Interesting piece in the Washington Post today on the thinking of Gamal Banna, the younger (and perhaps smarter) brother of Hassan--the founder of the Muslim Brotherhood:
The notion of an Islamic state, Banna contends with a laugh, contradicts the foundation of Islam as a community of believers. The use of old Islamic teaching to justify the rule of kings and dictators has made Muslims submissive as well as exclusionary toward women, he added.
The recent focus on jihad as a justification for violent means of change also departs from the emphasis in the Koran on jihad as a moral struggle, Banna asserts. In that vein, bin Laden is using the concept "to give a religious covering to a political struggle."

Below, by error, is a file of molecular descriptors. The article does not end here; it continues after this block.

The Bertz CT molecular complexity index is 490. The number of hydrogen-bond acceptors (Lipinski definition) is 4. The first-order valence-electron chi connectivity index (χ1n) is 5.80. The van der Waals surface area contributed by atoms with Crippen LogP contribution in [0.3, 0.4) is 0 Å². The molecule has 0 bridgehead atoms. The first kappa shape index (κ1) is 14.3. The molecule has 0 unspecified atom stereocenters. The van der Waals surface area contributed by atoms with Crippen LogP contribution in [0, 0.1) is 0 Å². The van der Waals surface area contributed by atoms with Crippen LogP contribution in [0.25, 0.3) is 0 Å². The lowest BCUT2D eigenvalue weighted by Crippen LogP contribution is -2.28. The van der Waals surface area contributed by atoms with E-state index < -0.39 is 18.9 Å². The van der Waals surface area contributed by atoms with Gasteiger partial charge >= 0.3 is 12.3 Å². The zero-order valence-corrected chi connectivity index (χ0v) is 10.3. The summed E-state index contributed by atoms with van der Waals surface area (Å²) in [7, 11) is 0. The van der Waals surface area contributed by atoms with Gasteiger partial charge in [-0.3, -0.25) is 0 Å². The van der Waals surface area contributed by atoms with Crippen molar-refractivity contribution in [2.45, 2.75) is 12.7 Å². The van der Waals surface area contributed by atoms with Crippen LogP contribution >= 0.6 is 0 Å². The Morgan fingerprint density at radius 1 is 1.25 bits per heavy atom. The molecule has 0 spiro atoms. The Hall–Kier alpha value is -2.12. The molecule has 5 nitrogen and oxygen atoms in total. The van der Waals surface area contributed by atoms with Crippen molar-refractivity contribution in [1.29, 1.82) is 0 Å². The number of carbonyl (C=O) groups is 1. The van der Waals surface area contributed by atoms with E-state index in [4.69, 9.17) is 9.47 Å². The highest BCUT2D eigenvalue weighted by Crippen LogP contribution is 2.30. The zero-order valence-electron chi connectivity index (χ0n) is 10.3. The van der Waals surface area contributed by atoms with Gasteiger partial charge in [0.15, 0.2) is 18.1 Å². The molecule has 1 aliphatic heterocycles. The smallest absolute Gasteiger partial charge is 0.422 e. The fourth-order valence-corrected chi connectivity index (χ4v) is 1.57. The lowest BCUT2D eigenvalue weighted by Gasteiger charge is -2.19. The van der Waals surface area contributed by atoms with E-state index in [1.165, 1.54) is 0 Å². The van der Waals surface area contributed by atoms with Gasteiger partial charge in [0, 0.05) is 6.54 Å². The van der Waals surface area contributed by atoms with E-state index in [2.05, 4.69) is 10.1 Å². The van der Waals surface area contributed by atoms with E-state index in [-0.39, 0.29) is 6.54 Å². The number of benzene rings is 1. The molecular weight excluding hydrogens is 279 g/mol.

The whole article is of interest, as is Gamal's take on what his brother Hassan would think of him were he still alive:
He insisted that despite efforts to contrast him with Hassan, his brother's thinking would have evolved over time. "He wrote 50 years ago. He would agree with me now, if he had lived," he said. Hassan Banna, who had founded the Muslim Brotherhood in 1928, was killed by Egyptian secret police in 1949 in retaliation for the Brotherhood's assassination of Prime Minister Mahmoud Fahmi Nuqrashi.
Maybe Gamal is right, I don't know -- perhaps, had he lived long enough, Sayyid Qutb would be an enthusiastic supporter of Iraqi democracy...